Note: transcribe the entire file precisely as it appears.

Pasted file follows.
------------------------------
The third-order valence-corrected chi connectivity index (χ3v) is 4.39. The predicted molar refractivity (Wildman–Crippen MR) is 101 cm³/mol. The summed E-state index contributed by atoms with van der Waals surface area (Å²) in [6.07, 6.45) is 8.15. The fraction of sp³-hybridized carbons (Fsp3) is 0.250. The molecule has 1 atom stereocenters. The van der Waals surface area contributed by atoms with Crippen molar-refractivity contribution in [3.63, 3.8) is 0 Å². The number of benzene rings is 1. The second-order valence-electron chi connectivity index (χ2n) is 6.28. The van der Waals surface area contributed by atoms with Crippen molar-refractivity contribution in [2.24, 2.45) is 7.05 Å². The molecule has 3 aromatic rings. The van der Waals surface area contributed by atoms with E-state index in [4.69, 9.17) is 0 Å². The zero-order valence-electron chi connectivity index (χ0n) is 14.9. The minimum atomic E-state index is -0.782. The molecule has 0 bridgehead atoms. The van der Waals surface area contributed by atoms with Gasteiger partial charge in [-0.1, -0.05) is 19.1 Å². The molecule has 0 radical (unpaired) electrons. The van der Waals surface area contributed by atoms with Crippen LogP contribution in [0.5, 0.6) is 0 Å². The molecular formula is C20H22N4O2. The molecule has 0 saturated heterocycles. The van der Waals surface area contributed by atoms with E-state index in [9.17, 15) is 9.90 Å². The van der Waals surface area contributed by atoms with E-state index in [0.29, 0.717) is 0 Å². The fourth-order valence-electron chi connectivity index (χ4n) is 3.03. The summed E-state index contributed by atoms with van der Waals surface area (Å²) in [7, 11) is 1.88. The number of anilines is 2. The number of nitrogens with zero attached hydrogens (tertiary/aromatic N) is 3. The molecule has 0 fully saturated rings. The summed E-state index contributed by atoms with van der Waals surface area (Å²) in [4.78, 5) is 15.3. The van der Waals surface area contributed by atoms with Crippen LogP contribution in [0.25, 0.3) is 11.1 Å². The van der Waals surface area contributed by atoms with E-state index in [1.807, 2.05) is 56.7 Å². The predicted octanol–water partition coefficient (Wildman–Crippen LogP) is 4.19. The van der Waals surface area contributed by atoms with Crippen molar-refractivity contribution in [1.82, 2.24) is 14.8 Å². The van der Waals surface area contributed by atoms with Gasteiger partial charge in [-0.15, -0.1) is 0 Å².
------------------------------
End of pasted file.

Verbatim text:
The third-order valence-corrected chi connectivity index (χ3v) is 4.39. The predicted molar refractivity (Wildman–Crippen MR) is 101 cm³/mol. The summed E-state index contributed by atoms with van der Waals surface area (Å²) in [6.07, 6.45) is 8.15. The fraction of sp³-hybridized carbons (Fsp3) is 0.250. The molecule has 1 atom stereocenters. The van der Waals surface area contributed by atoms with Crippen molar-refractivity contribution in [3.63, 3.8) is 0 Å². The number of benzene rings is 1. The second-order valence-electron chi connectivity index (χ2n) is 6.28. The van der Waals surface area contributed by atoms with Crippen molar-refractivity contribution in [2.24, 2.45) is 7.05 Å². The molecule has 3 aromatic rings. The van der Waals surface area contributed by atoms with E-state index in [4.69, 9.17) is 0 Å². The zero-order valence-electron chi connectivity index (χ0n) is 14.9. The minimum atomic E-state index is -0.782. The molecule has 0 bridgehead atoms. The van der Waals surface area contributed by atoms with Gasteiger partial charge in [-0.1, -0.05) is 19.1 Å². The molecule has 0 radical (unpaired) electrons. The van der Waals surface area contributed by atoms with Crippen LogP contribution in [0.5, 0.6) is 0 Å². The molecular formula is C20H22N4O2. The molecule has 0 saturated heterocycles. The van der Waals surface area contributed by atoms with E-state index in [9.17, 15) is 9.90 Å². The van der Waals surface area contributed by atoms with E-state index in [0.29, 0.717) is 0 Å². The fourth-order valence-electron chi connectivity index (χ4n) is 3.03. The summed E-state index contributed by atoms with van der Waals surface area (Å²) in [7, 11) is 1.88. The number of anilines is 2. The number of nitrogens with zero attached hydrogens (tertiary/aromatic N) is 3. The molecule has 0 fully saturated rings. The summed E-state index contributed by atoms with van der Waals surface area (Å²) in [4.78, 5) is 15.3. The van der Waals surface area contributed by atoms with Crippen LogP contribution in [0.25, 0.3) is 11.1 Å². The van der Waals surface area contributed by atoms with E-state index in [1.807, 2.05) is 56.7 Å². The predicted octanol–water partition coefficient (Wildman–Crippen LogP) is 4.19. The van der Waals surface area contributed by atoms with Crippen molar-refractivity contribution in [1.82, 2.24) is 14.8 Å². The van der Waals surface area contributed by atoms with Gasteiger partial charge in [-0.15, -0.1) is 0 Å².